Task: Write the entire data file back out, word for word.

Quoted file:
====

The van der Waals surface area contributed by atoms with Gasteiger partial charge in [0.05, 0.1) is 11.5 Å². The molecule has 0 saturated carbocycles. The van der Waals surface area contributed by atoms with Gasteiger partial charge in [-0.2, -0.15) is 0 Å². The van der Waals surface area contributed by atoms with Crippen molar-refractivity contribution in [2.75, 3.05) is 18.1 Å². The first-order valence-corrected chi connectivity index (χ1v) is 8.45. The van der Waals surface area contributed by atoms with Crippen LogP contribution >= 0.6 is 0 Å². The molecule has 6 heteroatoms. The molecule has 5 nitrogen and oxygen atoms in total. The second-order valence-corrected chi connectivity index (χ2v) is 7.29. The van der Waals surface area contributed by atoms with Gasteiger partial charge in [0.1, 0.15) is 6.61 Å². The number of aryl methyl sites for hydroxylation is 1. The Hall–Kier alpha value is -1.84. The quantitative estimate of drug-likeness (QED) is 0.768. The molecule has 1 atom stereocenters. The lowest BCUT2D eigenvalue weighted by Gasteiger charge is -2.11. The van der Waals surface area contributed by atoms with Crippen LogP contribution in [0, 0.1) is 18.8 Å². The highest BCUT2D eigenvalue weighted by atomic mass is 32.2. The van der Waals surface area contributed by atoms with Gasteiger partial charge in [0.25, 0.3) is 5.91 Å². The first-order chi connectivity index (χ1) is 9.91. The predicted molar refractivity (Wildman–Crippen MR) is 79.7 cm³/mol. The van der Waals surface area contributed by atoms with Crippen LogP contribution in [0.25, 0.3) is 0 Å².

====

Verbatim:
The van der Waals surface area contributed by atoms with Gasteiger partial charge in [0.05, 0.1) is 11.5 Å². The molecule has 0 saturated carbocycles. The van der Waals surface area contributed by atoms with Gasteiger partial charge in [-0.2, -0.15) is 0 Å². The van der Waals surface area contributed by atoms with Crippen molar-refractivity contribution in [2.75, 3.05) is 18.1 Å². The first-order valence-corrected chi connectivity index (χ1v) is 8.45. The van der Waals surface area contributed by atoms with Crippen LogP contribution >= 0.6 is 0 Å². The molecule has 6 heteroatoms. The molecule has 5 nitrogen and oxygen atoms in total. The second-order valence-corrected chi connectivity index (χ2v) is 7.29. The van der Waals surface area contributed by atoms with Gasteiger partial charge in [0.1, 0.15) is 6.61 Å². The number of aryl methyl sites for hydroxylation is 1. The Hall–Kier alpha value is -1.84. The quantitative estimate of drug-likeness (QED) is 0.768. The molecule has 1 atom stereocenters. The lowest BCUT2D eigenvalue weighted by Gasteiger charge is -2.11. The van der Waals surface area contributed by atoms with Crippen LogP contribution in [0, 0.1) is 18.8 Å². The highest BCUT2D eigenvalue weighted by atomic mass is 32.2. The van der Waals surface area contributed by atoms with Gasteiger partial charge in [0.25, 0.3) is 5.91 Å². The first-order chi connectivity index (χ1) is 9.91. The predicted molar refractivity (Wildman–Crippen MR) is 79.7 cm³/mol. The van der Waals surface area contributed by atoms with Crippen LogP contribution in [0.25, 0.3) is 0 Å².